How to get my dog to stop chasing cats

There are a few things you can do to get your dog to stop chasing cats. First, make sure that your dog is not overly excited or aroused by the presence of cats. If your dog is constantly chasing cats, it may be because they are feeling territorial or anxious. Try to provide your dog with positive reinforcement when they are behaving well around cats, such as giving them treats or playing with them. If your dog is not responding to training or positive reinforcement, you may need to take more drastic measures. One option is to get your dog a shock collar, which can be used to discourage them from chasing cats.

Adrienne is a certified dog trainer, former veterinary assistant, and author of the online dog training course "Brain Training for Dogs." Dogs chasing cats can be a problem, but don't worry: positive reinforcement can teach your dog not to chase cats.

How to Stop Your Dog From Pursuing Cats

To successfully stop a dog from chasing cats, it is necessary to combine several strategies. Owning a dog with a very strong prey drive may make it almost impossible for him/her to successfully co-habit with cats.This is where human intervention comes into play to put a stop to this unpleasant and unwanted behavior.

Chasing cats is a dangerous hobby that can cause a cat to be terrorized, injured, or even killed by a dog. Dogs, on the other hand, risk being scratched (and possibly losing their eyesight) and even bitten by a terrified cat.

If you have recently added a dog to your cat's household, keep in mind that this may be very stressful for your cat, as cats dislike having their routines and daily habits disrupted.Furthermore, cats have a strong sense of belonging to their territory, and having it "invaded" by a dog may cause them considerable anxiety.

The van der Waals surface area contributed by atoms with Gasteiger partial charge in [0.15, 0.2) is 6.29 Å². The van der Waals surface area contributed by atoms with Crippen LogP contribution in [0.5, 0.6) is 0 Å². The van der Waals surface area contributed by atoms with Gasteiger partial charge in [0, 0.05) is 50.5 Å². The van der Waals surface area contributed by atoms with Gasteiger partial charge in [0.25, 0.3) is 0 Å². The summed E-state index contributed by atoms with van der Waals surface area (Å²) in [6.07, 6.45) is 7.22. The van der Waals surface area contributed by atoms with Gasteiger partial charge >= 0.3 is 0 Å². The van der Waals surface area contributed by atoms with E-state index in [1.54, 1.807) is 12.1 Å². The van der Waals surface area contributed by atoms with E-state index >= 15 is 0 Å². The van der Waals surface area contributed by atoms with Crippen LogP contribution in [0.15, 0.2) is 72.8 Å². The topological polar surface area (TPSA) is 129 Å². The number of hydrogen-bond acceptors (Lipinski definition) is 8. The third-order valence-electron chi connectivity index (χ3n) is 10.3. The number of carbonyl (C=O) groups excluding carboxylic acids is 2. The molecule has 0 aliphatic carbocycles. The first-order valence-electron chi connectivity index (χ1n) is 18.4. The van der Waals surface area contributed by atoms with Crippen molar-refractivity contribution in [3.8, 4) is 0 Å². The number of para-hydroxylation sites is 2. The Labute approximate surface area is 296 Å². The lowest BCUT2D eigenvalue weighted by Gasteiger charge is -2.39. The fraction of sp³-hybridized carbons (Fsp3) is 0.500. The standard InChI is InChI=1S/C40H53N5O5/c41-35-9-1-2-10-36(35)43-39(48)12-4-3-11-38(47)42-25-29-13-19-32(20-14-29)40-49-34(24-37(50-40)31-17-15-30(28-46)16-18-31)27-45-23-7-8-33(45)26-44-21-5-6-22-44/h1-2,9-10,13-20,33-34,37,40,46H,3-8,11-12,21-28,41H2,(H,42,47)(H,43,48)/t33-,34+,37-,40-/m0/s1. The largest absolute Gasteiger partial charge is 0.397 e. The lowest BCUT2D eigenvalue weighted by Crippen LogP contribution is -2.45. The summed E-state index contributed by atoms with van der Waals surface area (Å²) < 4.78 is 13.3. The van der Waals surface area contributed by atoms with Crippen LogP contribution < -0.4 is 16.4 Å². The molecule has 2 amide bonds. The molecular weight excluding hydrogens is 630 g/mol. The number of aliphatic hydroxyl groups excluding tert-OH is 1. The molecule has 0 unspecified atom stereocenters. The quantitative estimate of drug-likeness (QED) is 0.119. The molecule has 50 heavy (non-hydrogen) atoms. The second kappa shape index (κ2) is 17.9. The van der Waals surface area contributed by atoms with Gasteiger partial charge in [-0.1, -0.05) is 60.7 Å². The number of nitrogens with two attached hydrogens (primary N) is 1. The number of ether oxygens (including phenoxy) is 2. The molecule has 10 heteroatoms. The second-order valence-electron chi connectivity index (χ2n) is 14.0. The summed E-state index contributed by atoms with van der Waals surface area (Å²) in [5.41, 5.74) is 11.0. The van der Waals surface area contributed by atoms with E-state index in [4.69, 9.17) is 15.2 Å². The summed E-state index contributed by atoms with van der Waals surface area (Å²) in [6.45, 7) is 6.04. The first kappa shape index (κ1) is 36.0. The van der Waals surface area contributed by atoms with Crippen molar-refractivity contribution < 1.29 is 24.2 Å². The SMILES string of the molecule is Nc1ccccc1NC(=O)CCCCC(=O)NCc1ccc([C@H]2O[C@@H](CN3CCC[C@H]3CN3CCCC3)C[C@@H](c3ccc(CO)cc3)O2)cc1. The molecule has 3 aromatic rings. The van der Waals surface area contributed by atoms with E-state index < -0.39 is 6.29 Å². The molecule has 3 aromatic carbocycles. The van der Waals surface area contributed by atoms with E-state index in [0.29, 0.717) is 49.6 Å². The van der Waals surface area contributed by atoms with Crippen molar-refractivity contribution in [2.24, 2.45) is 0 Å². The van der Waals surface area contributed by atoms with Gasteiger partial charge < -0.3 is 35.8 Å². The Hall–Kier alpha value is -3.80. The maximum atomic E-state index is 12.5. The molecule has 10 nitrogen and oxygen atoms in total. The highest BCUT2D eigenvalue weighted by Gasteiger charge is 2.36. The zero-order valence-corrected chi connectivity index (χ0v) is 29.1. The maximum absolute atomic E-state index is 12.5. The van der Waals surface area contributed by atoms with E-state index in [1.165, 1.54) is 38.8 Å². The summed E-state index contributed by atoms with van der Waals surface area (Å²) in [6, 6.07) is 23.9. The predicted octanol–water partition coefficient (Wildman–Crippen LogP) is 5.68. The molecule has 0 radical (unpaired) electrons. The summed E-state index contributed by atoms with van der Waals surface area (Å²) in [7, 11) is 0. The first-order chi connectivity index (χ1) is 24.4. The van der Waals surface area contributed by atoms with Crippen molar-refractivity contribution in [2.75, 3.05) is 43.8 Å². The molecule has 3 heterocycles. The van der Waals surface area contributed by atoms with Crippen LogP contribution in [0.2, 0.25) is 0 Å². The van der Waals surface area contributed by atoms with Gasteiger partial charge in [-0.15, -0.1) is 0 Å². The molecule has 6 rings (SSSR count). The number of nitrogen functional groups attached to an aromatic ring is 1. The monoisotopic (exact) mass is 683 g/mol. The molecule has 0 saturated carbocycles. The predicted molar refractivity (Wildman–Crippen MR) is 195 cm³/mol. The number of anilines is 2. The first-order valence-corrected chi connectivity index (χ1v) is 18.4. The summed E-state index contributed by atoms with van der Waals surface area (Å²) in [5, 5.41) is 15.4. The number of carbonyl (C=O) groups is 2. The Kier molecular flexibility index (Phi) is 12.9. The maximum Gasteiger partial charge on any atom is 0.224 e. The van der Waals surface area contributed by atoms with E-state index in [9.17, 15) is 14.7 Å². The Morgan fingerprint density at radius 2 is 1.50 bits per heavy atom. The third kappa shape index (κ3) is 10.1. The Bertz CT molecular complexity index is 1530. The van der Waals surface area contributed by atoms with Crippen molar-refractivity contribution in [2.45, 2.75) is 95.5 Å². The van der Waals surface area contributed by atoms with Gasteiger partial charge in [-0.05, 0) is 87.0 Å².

Often, dog owners are unsure how to redirect their dog's behavior and stop him from chasing poor kitty. Dogs appear to be so fixated on chasing the cat that nothing seems to work.Some non-cat-friendly dog breeds can be especially difficult to train around cats.

How to Resolve the Issue

As previously stated, the best response is to employ a multifaceted approach that combines providing kitty with a safe haven, managing the dog's environment to prevent rehearsal of the troublesome chasing behaviors, desensitizing the dog to the cat's movements, and training the dog in an alternate behavior.

How to get my dog to stop chasing cats

1. Provide a safe haven for your cat.

It's not fair for kitty to have a heart attack every time Rover comes into the room if you've just brought home a puppy or dog. Young puppies may be quite curious and may want to pester the cat into a game of rough play or chase.Adult dogs may want to play as well, or they may take a more serious stance if they see a cat running, which may stimulate their predatory drive.